To help newer players, the Civilization games include a number of artificial intelligence advisors that suggest which units, city improvements, and technology and cultures they should invest in based on the current state of the game.

The Civilization games can be played in a single-player mode, and both local and online multiplayer modes, along with a number of computer-controlled opponents. Some games provide a means to play asynchronously, where each player is given a set amount of time, such as within a day, to decide their actions and send results to a game server, when then determines the results of all actions and returns this information to players.

Related games

Due to licensing disputes between Avalon Hill and MicroProse, the Civilization: Call to Power series was developed by Activision instead of MicroProse. However, the series was consolidated into the Civilization franchise when Hasbro purchased Avalon Hill and Activision in 1999.[10][16] Additional games, such as Freeciv and FreeCol, have taken inspiration from games within the Civilization franchise, but were developed by third parties unrelated to 2K Games or Firaxis.

Freeciv-2.1.0-beta3-sdl slack11.0
Freeciv 2.1.0 SDL client
Title Release Notes
Freeciv 1996 An open source clone of Civilization.[27]
Civilization: Call to Power 1999 Created by Activision.
C-evo 1999 A freeware game loosely based on Civilization II, created by Steffen Gerlach[28]
Call to Power II 2000 Sequel to Civilization: Call to Power. Due to licensing issues, Civilization could not be in the title.[29]
FreeCol 2003 An open source clone of Sid Meier's Colonization[30]
CivilizationEDU TBA A modified version of Civilization V aimed to be used in the classroom as an education tool to examine the interaction between military, technology, political and socioeconomic issues. Development is in partnership with GlassLab.[31]


In 1996, Next Generation listed the series as number 4 on their "Top 100 Games of All Time", commenting that, "[Sid Meier's] goal was to give players the chance to play God. And he succeeded, admirably."[32]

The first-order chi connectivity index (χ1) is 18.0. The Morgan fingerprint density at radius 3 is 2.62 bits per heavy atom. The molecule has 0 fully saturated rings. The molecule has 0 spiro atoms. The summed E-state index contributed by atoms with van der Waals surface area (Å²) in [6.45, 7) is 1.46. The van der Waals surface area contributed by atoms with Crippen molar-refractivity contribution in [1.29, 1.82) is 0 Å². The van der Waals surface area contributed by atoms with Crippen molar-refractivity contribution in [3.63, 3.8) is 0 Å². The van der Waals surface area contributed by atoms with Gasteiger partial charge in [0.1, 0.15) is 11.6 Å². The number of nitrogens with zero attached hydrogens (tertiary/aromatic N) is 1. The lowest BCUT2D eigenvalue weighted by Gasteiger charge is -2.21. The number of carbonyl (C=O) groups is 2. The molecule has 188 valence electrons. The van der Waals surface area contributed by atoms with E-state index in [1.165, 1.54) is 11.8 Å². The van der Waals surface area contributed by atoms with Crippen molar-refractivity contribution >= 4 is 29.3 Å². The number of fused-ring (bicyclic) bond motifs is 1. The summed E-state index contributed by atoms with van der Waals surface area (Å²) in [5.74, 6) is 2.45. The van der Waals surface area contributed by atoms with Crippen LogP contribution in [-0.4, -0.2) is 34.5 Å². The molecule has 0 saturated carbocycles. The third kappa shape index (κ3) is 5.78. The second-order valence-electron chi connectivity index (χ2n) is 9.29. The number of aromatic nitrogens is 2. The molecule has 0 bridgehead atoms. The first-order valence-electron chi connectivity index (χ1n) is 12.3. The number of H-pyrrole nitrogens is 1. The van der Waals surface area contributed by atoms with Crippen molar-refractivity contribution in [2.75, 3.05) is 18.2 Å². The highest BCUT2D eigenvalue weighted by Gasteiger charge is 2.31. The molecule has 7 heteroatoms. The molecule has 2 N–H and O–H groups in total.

Although not the first such released game to have 4X gameplay elements, the Civilization series is considered to have introduced the defining elements of that genre, in particular the complexity of interlocking gameplay systems introduced in the first Civilization game.[33][34]

The Civilization games, as well as other 4X games that follow their approach, are frequently associated with the "One More Turn syndrome", in which a player, nearing the end of a play session, might state they will end their game after "one more turn" but be compelled to play on for several more hours and lose track of time. This phenomenon is attributed to the core gameplay loop that provides players feedback on upcoming goals and rewards that they can obtain by playing additional turns while new goals and reward appear during the intervening turns.[34][35]

Scottish science fiction and mainstream author Iain Banks has noted that he spent much time playing the game (appearing to refer to the first version) and that it was one of the inspirations for the concept of the 'Outside Context Problem' central to his Excession novel - the appearance of invaders or travelers who are so advanced that they are totally outside the society's frame of reference. In an interview, Banks specifically compares this to having a Civilization battleship arrive while the player is still using wooden sailing ships.[36] One of the two viewpoint characters in his novel Complicity plays Civilization compulsively.


  1. ^ Makuch, Eddie (7 February 2017). "GTA 5 Ships 75 Million Copies, As NBA 2K17 Approaches 7 Million; Mafia 3 Rises To 5 Million".